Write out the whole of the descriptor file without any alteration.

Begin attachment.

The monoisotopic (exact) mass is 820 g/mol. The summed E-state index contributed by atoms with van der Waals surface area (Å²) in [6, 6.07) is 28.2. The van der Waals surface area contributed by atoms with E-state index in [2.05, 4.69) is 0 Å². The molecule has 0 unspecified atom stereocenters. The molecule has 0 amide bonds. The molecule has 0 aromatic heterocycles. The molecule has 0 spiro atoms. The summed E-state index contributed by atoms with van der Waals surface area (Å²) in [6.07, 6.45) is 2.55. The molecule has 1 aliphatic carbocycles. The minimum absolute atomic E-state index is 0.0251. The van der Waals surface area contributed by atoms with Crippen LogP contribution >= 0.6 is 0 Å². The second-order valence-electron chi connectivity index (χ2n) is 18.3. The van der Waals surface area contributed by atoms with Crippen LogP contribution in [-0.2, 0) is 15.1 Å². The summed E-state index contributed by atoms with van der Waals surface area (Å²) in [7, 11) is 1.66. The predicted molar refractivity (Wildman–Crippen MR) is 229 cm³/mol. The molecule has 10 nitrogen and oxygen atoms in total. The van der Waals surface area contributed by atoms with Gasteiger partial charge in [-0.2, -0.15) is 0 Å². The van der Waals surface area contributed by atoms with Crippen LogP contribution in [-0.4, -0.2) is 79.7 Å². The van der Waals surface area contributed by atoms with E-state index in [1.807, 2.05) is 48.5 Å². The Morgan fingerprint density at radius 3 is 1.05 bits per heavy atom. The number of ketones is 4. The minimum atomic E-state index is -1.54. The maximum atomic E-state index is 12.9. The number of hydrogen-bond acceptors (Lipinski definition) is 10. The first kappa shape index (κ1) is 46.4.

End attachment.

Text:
The monoisotopic (exact) mass is 820 g/mol. The summed E-state index contributed by atoms with van der Waals surface area (Å²) in [6, 6.07) is 28.2. The van der Waals surface area contributed by atoms with E-state index in [2.05, 4.69) is 0 Å². The molecule has 0 unspecified atom stereocenters. The molecule has 0 amide bonds. The molecule has 0 aromatic heterocycles. The molecule has 0 spiro atoms. The summed E-state index contributed by atoms with van der Waals surface area (Å²) in [6.07, 6.45) is 2.55. The molecule has 1 aliphatic carbocycles. The minimum absolute atomic E-state index is 0.0251. The van der Waals surface area contributed by atoms with Crippen LogP contribution >= 0.6 is 0 Å². The second-order valence-electron chi connectivity index (χ2n) is 18.3. The van der Waals surface area contributed by atoms with Crippen LogP contribution in [-0.2, 0) is 15.1 Å². The summed E-state index contributed by atoms with van der Waals surface area (Å²) in [7, 11) is 1.66. The predicted molar refractivity (Wildman–Crippen MR) is 229 cm³/mol. The molecule has 10 nitrogen and oxygen atoms in total. The van der Waals surface area contributed by atoms with Gasteiger partial charge in [-0.2, -0.15) is 0 Å². The van der Waals surface area contributed by atoms with Crippen LogP contribution in [-0.4, -0.2) is 79.7 Å². The van der Waals surface area contributed by atoms with E-state index in [1.807, 2.05) is 48.5 Å². The Morgan fingerprint density at radius 3 is 1.05 bits per heavy atom. The number of ketones is 4. The minimum atomic E-state index is -1.54. The maximum atomic E-state index is 12.9. The number of hydrogen-bond acceptors (Lipinski definition) is 10. The first kappa shape index (κ1) is 46.4.